This opinion by the Evansville Courier Press seems to get it about right:
If President Bush had a history of opposing big government and big spending, his choice of a child health insurance bill for only the fourth veto of his presidency might be more understandable.
But he has calmly presided over the largest increase in spending and the creation of the largest government entitlement â€” prescription drugs â€” since the Great Society.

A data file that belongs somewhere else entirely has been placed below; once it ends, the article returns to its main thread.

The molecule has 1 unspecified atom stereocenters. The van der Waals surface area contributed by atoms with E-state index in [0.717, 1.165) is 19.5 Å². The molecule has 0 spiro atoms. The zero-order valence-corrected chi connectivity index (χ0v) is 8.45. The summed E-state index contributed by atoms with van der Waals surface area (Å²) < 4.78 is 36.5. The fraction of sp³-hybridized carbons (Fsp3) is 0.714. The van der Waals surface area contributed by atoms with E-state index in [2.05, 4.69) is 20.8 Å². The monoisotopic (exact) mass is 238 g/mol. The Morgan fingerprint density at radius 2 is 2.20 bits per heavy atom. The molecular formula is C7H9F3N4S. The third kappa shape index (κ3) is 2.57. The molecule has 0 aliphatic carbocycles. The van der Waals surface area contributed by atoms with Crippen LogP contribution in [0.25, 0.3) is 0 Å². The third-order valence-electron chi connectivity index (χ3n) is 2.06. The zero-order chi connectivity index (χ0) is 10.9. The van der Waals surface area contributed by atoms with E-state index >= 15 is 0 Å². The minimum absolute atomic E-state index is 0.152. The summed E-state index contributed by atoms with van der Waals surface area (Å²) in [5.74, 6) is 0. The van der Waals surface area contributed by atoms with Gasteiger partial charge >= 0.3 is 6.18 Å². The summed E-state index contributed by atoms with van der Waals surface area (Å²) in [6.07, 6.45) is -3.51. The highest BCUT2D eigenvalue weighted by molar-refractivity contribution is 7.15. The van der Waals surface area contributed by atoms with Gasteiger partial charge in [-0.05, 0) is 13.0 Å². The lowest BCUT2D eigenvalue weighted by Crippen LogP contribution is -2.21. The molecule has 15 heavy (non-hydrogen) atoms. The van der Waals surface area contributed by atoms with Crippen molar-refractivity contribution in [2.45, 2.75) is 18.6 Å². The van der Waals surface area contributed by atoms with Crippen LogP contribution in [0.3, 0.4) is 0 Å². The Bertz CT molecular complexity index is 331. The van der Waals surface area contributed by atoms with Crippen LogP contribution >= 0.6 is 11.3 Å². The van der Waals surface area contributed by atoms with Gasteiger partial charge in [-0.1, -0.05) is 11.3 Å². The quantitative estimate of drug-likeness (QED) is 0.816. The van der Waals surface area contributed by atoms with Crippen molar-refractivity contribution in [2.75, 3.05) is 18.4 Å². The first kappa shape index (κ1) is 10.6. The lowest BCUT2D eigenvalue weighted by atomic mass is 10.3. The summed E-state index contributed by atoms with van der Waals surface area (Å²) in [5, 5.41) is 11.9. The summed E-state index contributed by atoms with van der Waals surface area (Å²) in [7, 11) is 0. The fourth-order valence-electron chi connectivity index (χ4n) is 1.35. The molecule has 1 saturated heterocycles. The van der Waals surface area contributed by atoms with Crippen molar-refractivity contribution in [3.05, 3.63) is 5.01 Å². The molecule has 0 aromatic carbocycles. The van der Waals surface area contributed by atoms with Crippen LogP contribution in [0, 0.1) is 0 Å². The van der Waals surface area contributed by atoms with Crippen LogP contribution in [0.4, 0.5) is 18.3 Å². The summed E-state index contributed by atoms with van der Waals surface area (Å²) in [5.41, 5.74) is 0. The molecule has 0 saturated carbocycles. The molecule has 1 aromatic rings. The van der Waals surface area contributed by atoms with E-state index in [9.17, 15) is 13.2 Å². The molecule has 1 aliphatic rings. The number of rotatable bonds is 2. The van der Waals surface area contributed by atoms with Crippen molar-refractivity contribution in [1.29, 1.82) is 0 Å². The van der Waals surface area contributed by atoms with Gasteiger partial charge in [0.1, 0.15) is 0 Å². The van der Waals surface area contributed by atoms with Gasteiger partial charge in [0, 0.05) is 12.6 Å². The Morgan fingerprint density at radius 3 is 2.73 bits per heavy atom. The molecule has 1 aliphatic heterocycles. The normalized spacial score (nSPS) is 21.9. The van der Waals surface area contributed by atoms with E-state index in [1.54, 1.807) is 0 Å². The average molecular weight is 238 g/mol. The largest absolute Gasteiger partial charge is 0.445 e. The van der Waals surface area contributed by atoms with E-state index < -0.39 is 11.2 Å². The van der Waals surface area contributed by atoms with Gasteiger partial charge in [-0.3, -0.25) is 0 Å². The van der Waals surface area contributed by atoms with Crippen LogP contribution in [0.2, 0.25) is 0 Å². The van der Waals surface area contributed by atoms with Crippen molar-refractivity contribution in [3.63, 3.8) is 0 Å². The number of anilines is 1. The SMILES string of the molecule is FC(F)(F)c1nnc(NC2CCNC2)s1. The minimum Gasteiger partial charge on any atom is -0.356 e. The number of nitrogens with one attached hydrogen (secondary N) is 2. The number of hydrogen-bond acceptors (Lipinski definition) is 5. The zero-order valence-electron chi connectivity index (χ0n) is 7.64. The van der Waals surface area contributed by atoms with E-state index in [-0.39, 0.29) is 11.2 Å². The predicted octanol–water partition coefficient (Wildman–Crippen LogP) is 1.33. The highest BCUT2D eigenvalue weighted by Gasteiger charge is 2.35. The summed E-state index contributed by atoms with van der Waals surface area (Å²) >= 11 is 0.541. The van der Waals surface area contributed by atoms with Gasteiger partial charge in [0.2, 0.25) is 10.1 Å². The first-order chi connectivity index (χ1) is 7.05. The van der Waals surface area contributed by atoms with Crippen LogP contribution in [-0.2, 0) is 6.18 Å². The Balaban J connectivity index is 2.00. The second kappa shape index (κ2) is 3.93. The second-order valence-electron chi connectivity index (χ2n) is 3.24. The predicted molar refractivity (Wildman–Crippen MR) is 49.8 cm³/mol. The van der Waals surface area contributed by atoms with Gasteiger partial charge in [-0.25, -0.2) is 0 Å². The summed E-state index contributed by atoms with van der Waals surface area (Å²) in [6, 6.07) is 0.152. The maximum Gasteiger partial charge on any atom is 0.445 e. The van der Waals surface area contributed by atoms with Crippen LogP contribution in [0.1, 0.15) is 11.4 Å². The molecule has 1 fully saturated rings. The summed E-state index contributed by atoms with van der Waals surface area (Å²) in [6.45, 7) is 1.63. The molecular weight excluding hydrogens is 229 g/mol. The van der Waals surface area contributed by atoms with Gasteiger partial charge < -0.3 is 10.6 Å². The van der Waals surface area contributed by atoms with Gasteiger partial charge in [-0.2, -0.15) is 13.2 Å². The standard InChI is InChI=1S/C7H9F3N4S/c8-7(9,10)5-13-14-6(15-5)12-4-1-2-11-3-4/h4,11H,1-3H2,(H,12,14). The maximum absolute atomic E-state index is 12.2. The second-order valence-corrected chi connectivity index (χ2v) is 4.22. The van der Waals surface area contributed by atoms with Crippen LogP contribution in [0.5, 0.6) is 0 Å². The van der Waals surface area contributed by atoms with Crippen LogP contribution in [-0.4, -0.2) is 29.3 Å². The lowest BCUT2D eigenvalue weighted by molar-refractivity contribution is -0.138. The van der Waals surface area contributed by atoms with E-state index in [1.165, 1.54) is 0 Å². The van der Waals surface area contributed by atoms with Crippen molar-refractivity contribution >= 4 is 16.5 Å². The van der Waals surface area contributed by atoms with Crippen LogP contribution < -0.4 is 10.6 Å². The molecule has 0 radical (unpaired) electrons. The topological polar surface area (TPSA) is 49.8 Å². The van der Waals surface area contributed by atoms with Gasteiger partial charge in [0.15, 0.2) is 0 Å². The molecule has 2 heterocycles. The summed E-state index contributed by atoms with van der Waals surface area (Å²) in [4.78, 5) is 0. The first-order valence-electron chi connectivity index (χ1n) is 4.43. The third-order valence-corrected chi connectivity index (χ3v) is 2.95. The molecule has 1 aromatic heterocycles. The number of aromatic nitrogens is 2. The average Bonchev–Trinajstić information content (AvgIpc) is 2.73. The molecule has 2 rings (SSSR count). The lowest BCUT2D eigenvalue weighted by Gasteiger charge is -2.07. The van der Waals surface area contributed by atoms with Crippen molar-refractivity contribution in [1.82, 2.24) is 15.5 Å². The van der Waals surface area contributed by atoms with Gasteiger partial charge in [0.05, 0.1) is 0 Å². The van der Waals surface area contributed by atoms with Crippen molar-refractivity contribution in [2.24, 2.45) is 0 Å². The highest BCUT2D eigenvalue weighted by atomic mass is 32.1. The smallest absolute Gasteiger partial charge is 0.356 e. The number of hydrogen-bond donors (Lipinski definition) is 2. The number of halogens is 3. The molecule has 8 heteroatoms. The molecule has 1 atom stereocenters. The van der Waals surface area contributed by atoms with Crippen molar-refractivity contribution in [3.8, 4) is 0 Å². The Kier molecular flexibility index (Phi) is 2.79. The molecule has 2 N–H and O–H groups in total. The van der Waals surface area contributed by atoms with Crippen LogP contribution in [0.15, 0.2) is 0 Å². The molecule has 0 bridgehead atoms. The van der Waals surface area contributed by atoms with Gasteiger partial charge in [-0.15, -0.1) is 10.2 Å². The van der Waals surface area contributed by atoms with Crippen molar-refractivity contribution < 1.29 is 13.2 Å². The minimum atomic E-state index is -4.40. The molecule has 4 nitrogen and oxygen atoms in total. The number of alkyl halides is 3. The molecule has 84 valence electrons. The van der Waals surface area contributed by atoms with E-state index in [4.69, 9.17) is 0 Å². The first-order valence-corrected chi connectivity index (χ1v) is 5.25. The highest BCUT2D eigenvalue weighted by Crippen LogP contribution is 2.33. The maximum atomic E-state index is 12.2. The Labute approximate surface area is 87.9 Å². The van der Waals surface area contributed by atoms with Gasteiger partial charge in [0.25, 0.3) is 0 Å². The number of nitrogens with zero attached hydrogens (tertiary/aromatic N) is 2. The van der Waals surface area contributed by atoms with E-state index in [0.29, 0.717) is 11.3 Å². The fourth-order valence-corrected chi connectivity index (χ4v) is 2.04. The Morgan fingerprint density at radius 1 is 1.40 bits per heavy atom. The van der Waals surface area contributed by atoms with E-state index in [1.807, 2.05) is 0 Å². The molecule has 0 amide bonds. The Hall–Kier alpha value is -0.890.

. . .
As for competing with private insurance, as Bush charges, the president greatly overestimates the availability and affordability of purely private insurance.
The opinion goes on to note some of the problems with the legislation, but those problems seem to have precious little to do with Bush’s reasons for vetoing the bill. We can spend billions per week and get nothing in return in Iraq, but God forbid we spend the money on sick kids. (Actually, I say “the money” as if we have it. We don’t. We’re borrowing it from great market economies like China. In fact, these kids are going to be paying the tab for today’s expenditures, they might as well get some of the benefits.)